Alan Gross with his family. (Photo: Judy Gross)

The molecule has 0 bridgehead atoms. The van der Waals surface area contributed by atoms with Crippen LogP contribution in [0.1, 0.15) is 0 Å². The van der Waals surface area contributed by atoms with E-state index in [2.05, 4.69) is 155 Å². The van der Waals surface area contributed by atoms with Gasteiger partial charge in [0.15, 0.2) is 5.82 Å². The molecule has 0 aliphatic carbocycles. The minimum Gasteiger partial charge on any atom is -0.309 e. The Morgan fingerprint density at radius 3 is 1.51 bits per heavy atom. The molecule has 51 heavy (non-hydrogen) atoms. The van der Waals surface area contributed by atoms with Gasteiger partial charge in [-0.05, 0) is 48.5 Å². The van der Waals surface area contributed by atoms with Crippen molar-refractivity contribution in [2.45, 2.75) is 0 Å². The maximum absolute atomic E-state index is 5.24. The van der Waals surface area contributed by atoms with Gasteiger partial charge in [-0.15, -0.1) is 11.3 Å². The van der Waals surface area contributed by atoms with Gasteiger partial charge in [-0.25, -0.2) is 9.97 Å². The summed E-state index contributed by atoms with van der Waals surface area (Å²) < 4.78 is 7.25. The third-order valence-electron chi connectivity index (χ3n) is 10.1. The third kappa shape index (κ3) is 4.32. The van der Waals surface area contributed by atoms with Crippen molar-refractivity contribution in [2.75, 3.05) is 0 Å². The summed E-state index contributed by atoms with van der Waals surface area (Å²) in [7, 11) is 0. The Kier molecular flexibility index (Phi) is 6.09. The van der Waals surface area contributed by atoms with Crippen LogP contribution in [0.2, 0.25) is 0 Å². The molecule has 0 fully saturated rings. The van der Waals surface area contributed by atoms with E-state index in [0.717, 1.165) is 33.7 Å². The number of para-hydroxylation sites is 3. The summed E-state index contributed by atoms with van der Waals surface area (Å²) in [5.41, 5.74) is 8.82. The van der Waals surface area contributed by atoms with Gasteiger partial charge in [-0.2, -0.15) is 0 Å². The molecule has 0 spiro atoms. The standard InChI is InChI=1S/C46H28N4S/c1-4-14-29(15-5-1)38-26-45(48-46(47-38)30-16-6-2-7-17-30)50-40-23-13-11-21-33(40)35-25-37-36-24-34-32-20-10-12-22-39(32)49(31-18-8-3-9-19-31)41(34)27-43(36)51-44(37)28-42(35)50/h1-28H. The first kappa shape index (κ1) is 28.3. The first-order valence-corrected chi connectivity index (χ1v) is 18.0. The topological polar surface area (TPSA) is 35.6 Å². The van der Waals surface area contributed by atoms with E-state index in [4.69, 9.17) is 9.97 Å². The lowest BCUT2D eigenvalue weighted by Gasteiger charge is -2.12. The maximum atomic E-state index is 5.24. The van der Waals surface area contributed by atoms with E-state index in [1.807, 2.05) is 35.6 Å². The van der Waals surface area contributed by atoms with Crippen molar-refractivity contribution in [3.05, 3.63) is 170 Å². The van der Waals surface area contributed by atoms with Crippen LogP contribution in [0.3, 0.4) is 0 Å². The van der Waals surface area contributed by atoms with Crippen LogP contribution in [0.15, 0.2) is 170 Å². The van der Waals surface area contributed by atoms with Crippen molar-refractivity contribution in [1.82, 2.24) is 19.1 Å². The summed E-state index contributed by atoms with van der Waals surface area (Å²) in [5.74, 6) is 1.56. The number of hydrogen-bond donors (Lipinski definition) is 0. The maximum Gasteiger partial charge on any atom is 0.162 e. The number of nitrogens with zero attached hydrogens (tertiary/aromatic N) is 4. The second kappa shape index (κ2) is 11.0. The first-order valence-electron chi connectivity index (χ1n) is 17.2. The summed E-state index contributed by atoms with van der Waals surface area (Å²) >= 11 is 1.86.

Judy Gross has been through a lot over the past 28 months. Her 27-year-old daughter is battling breast cancer. Her mother-in-law was diagnosed with terminal lung cancer. And her husband of more than 40 years, Alan Gross, was arrested, charged and convicted of espionage in Cuba. "There are some days where I literally drag myself out of bed, put one foot in front of another and go to work," Gross said. "There are other days where I feel very depressed." Since her husband's arrest in 2009, Gross sold her suburban home in Potomac, Maryland, and moved to a small apartment in Washington, DC. She said that her work as the director of a hospital counseling program helps relieve her stress; so do the 15-minute phone calls she receives every Friday from a military hospital outside Havana where her husband is serving a 15-year sentence. The calls are monitored, so the couple has devised ways of transmitting information about efforts to win his freedom. "I keep saying we're working hard, lots of things are happening. He says are there coals in the fire. That's his expression. I say there are lots of coals in the fire, or not so much," she said. Alan Gross went to Cuba on a contract from the U.S. Agency for International Development (USAID). Agency officials were running a $20 million program to expand internet access for Cuba's Jewish community. The contract went through a private company, Development Alternatives Incorporated (DAI), based in Bethesda, MD. Judy Gross said it was a dream job for her husband. "He loves the Cuban people. He loved the country of Cuba. He loved the Jewish community. What could be more perfect for him?" Before going to Cuba, Alan Gross had worked on economic development projects in more than 50 countries, including in the Middle East and in Africa. According to Judy Gross, neither DAI nor the USAID made it clear the kinds of risks her husband faced in Cuba. "Alan would not have gone to Cuba if he thought this would happen. He would have never put his family at risk. He would have never done that." In 2009, Alan Gross made five trips to Cuba, installing wireless hotspots in Jewish synagogues. In a recent investigation, the Associated Press reported that during these visits, Gross brought in satellite communications devices, cell phones, WIFI equipment, and a special encrypted chip to keep transmissions from being monitored from Cuban authorities. These activities are illegal under Cuban law. The AP report also said that Gross told Cuban officials that he was working as a member of a Jewish relief group, rather than on a U.S. government contract. Fulton Armstrong was a staffer on the Senate Foreign Relations Committee, where he investigated Alan Gross's case. "This is a very sincere man who has done good deeds for most of his life. He doesn't speak Spanish. He doesn't have counter-intelligence training, but he was put into a situation where he was doing very clandestine and very covert operations wholly unprepared," said Armstrong, who is now a senior fellow at the American University's Center for Latin American and Latino Studies. During his trial in March 2011, Alan Gross testified that he had been duped by U.S. authorities, and apologized to the court. The Obama administration has since urged Cuban authorities to release Gross as a humanitarian gesture. Gross's family hopes to tie his release to the case of Rene Gonzalez, a Cuban convicted in the U.S. of espionage and currently out on probation in Miami. A U.S. judge has agreed to let Gonzalez visit his brother in Cuba, who is also dying of cancer. But U.S. officials oppose letting Gonzalez go home. Secretary of State Hillary Clinton took a hard line during testimony on Capitol Hill last month. "We have not had any success in our diplomacy. We would like to see Mr. Gross home. But we have made no deals. We have offered no concessions and we don't intend to do so." Since his arrest, Alan Gross has lost more than 100 pounds and suffers from bouts of arthritis. Judy Gross said she's angry the Obama administration isn't doing more to bargain with the Cuban government and get her husband out of jail. "It's pretty strange that they're not doing that. I'm furious that nobody has come to his rescue. He was working on an American, USAID contract." Given the stalemate, Judy Gross and her attorney have turned to the Vatican for help. Pope Benedict XVI arrives in Cuba on Monday, and Gross said that they've been petitioning the Pope to intervene. "We're hoping that the Pope will urge Castro to release Alan on humanitarian grounds. It's not political, it's humanitarian." The Pope and Cuban president Raul Castro are scheduled to meet later this week in Havana.

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